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Purdue University chancellor apologizes for racist remarks during commencement

HAMMOND, Ind. (WISH) — The chancellor of Purdue University Northwest apologized Wednesday for racist remarks he made during a winter commencement ceremony on Saturday.

Thomas Keon did an Asian language impression on stage Saturday. In his apology he says it was an “unplanned off-the-cuff response” to the speaker before him, and that his words have caused “confusion, pain, and anger.”

Keon released a statement saying he will meet with members of the student government association to discuss how to address students’ concerns.

During the commencement, Keon imitated an Asian-sounding language, saying, “All I can say is (gibberish). That’s sort of my Asian version of his….” Keon said before trailing off and changing the subject. Some people in the crowd can be heard laughing at his remarks.

The Purdue University Board of Trustees, which oversees all of the campuses in the Purdue system, is “aware of the comments made by Chancellor Keon…and has accepted his apology,” Tim Doty, director of media and public relations for Purdue, said in a statement to News 8.

Doty declined to respond to questions regarding Keon’s future with Purdue Northwest.

Keon’s full statement, including his apology, is below.

On Saturday, December 10, during one of our two PNW Commencement ceremonies, I made a comment that was offensive and insensitive. I am truly sorry for my unplanned, off-the-cuff response to another speaker, as my words have caused confusion, pain, and anger.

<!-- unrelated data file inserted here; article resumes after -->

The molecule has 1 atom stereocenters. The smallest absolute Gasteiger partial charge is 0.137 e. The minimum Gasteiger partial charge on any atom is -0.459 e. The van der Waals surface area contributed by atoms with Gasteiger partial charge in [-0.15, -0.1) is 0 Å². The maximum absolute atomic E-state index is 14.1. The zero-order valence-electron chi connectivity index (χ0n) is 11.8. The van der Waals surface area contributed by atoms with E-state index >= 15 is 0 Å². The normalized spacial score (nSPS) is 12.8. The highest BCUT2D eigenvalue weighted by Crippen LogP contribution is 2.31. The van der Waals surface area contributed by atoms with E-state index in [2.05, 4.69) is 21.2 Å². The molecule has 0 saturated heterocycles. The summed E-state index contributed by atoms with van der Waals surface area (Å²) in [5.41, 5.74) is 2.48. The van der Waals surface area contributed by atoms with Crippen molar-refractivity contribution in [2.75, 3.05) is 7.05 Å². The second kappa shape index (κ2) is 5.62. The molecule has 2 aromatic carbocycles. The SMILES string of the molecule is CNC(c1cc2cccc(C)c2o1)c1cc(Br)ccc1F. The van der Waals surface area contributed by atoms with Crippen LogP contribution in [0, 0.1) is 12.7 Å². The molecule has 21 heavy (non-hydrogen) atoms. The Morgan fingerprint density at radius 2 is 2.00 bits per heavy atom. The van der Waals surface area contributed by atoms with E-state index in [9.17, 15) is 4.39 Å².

Purdue University Northwest, and I personally, take great pride in being welcoming and inclusive to all people. Earlier this fall I announced the formation of a PRIDE Team initiative (PNW Respecting Inclusion, Diversity, and Equity) whose mission is to promote an open, respectful and welcoming culture. I am now directing this interdisciplinary team to specifically understand and address issues of importance to the Asian American Pacific Islander community at PNW, and to offer concrete ideas that our university will act upon to ensure that our campuses are places that welcome and value all. In addition, I will meet with members of the Student Government Association to discuss how to best address students’ concerns.

Additionally, within the last year we at PNW welcomed our most diverse student body in history, opened a multicultural lounge to encourage the sharing of ideas from students of all backgrounds, and formed a broad group of faculty and staff with expertise in various cultural backgrounds to coordinate celebrations of cultural heritage. These priorities illustrate our commitment to diversity, inclusion, and equity, but clearly we need to do more, and we will.

We are all human. I made a mistake, and I assure you I did not intend to be hurtful and my comments do not reflect my personal or our institutional values. In the true spirit of diversity and inclusion that is a cornerstone of PNW, I will learn from this and assure you that Purdue Northwest and I will take action to prevent such missteps from occurring in the future.

Chancellor Thomas L. Keon